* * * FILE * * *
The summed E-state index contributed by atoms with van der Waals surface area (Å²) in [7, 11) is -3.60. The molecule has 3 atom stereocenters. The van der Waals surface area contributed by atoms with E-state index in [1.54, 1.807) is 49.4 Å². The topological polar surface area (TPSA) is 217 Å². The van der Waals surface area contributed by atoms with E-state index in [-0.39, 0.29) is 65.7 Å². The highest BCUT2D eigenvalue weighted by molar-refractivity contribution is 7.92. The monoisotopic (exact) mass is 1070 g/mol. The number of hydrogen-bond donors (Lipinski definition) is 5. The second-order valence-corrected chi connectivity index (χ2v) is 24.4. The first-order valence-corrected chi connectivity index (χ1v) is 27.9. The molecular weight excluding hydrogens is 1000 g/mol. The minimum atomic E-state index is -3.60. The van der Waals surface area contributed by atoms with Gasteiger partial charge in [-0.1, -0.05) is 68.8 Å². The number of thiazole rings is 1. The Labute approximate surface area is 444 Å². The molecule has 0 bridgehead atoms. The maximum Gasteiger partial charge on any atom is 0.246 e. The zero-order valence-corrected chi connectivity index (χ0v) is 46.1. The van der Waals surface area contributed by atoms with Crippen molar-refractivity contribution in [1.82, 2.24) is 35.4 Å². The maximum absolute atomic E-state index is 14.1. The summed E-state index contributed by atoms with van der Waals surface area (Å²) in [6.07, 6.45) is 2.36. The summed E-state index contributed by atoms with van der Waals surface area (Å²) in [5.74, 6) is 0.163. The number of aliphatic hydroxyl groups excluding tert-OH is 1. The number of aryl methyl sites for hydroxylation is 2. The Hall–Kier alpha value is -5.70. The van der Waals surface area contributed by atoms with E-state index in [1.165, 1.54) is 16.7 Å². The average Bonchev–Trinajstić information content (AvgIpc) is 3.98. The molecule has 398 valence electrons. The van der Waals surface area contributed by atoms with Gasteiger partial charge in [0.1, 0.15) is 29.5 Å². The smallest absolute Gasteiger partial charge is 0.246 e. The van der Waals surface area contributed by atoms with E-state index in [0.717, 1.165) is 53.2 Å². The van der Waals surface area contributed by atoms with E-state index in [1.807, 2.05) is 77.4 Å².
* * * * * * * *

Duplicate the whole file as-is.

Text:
The summed E-state index contributed by atoms with van der Waals surface area (Å²) in [7, 11) is -3.60. The molecule has 3 atom stereocenters. The van der Waals surface area contributed by atoms with E-state index in [1.54, 1.807) is 49.4 Å². The topological polar surface area (TPSA) is 217 Å². The van der Waals surface area contributed by atoms with E-state index in [-0.39, 0.29) is 65.7 Å². The highest BCUT2D eigenvalue weighted by molar-refractivity contribution is 7.92. The monoisotopic (exact) mass is 1070 g/mol. The number of hydrogen-bond donors (Lipinski definition) is 5. The second-order valence-corrected chi connectivity index (χ2v) is 24.4. The first-order valence-corrected chi connectivity index (χ1v) is 27.9. The molecular weight excluding hydrogens is 1000 g/mol. The minimum atomic E-state index is -3.60. The van der Waals surface area contributed by atoms with Gasteiger partial charge in [-0.1, -0.05) is 68.8 Å². The number of thiazole rings is 1. The Labute approximate surface area is 444 Å². The molecule has 0 bridgehead atoms. The maximum Gasteiger partial charge on any atom is 0.246 e. The zero-order valence-corrected chi connectivity index (χ0v) is 46.1. The van der Waals surface area contributed by atoms with Crippen molar-refractivity contribution in [1.82, 2.24) is 35.4 Å². The maximum absolute atomic E-state index is 14.1. The summed E-state index contributed by atoms with van der Waals surface area (Å²) in [6.07, 6.45) is 2.36. The summed E-state index contributed by atoms with van der Waals surface area (Å²) in [5.74, 6) is 0.163. The number of aliphatic hydroxyl groups excluding tert-OH is 1. The number of aryl methyl sites for hydroxylation is 2. The Hall–Kier alpha value is -5.70. The van der Waals surface area contributed by atoms with E-state index in [1.165, 1.54) is 16.7 Å². The average Bonchev–Trinajstić information content (AvgIpc) is 3.98. The molecule has 398 valence electrons. The van der Waals surface area contributed by atoms with Gasteiger partial charge in [0.1, 0.15) is 29.5 Å². The smallest absolute Gasteiger partial charge is 0.246 e. The van der Waals surface area contributed by atoms with E-state index in [0.717, 1.165) is 53.2 Å². The van der Waals surface area contributed by atoms with E-state index in [1.807, 2.05) is 77.4 Å².